This program is a chance to bridge differences through music.... To understand how musical cultures live requires going into the living cultures and communities where the music is made....
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A Week of Sharing in the Yakima Valley
The halls were buzzing at Valley View Elementary School in Toppenish, Washington. The word was out: University of Washington students would be visiting for the next few days.
Two dozen UW music students had spent a day teaching in the school in October; now a smaller group would be visiting for nearly a week. Both groups have been part of Music Alive! in the Yakima Valley, a UW School of Music program that ties UW music courses to school visits in the Yakima Valley.
“You can see the excitement in the children’s faces,” says Patricia Campbell, professor of music education and director of the Music Alive! program. “The UW students say they feel like TV stars because the children are so excited when they come into the classroom.”
The program revives a music program offered in the late 1990s, inspired by a phone call from a teacher on the Yakama Reservation. The teacher wondered whether UW students could visit her school and perform; Campbell offered to have them visit classrooms and teach songs as well. That program was funded by the School of Music and the Office of Minority Affairs for three years. The current offering is funded for 2005-06 by the same units plus the College of Arts and Sciences.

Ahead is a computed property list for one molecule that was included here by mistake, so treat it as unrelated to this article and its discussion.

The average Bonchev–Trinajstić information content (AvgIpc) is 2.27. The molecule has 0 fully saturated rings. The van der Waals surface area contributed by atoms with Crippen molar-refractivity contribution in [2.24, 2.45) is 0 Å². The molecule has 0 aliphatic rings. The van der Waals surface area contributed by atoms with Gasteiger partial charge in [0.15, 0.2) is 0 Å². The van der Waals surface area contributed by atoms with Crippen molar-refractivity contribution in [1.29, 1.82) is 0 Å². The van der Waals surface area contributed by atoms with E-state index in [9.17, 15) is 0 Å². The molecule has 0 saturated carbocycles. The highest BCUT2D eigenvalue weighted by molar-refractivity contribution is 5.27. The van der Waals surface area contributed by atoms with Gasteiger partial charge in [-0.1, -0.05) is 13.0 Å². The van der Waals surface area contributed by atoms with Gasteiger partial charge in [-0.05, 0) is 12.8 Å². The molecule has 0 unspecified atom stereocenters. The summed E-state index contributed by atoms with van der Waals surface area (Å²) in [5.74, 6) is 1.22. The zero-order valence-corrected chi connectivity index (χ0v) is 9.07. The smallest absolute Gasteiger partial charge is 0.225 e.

Valley View Elementary, at the edge of the Yakama Reservation, is the main focus of the current program. The student body is 98 percent Mexican American, with Spanish as their first language. Visiting the school, says Campbell, provides an educational experience that cannot be replicated in a UW classroom.
“This program is a chance to bridge differences through music,” says Campbell. “Music education has plenty of theory and lots of musical analysis, but to understand how musical cultures live requires going into the living cultures and communities where the music is made, all the way over to the fifth graders who pick up their fiddles to play in their uncles’ mariachi band and the five year olds who play singing games.”
The October visit was part of a music education course that emphasized the curricular integration of music into social studies and language arts classes. The more recent visit, in January, was part of an ethnomusicology course focused on the music of different cultures.
Graduate student Amanda Soto, teaching assistant for both courses, made six visits to Valley View Elementary before the first UW class arrived. Raised in south Texas, she had attended schools that were 99 percent Hispanic, so she was familiar with cultural issues that might arise. She worked briefly with each elementary class to get the students ready for the UW students’ visit.
“We did some rhythm activities and standard Spanish tunes,” she says. “They already knew many of them. They love these songs.”
Even with Soto’s preparation, facing the youngsters proved daunting for many UW students. “I was totally nervous the first time I went into the classroom,” admits Paiyu Chiu, a doctoral student in piano performance who enrolled in both courses. “You always feel insecure going into a field you don’t know. It was challenging. I told myself it was okay to make mistakes. I’m still learning. But the students loved us. The power of music can be overwhelming.”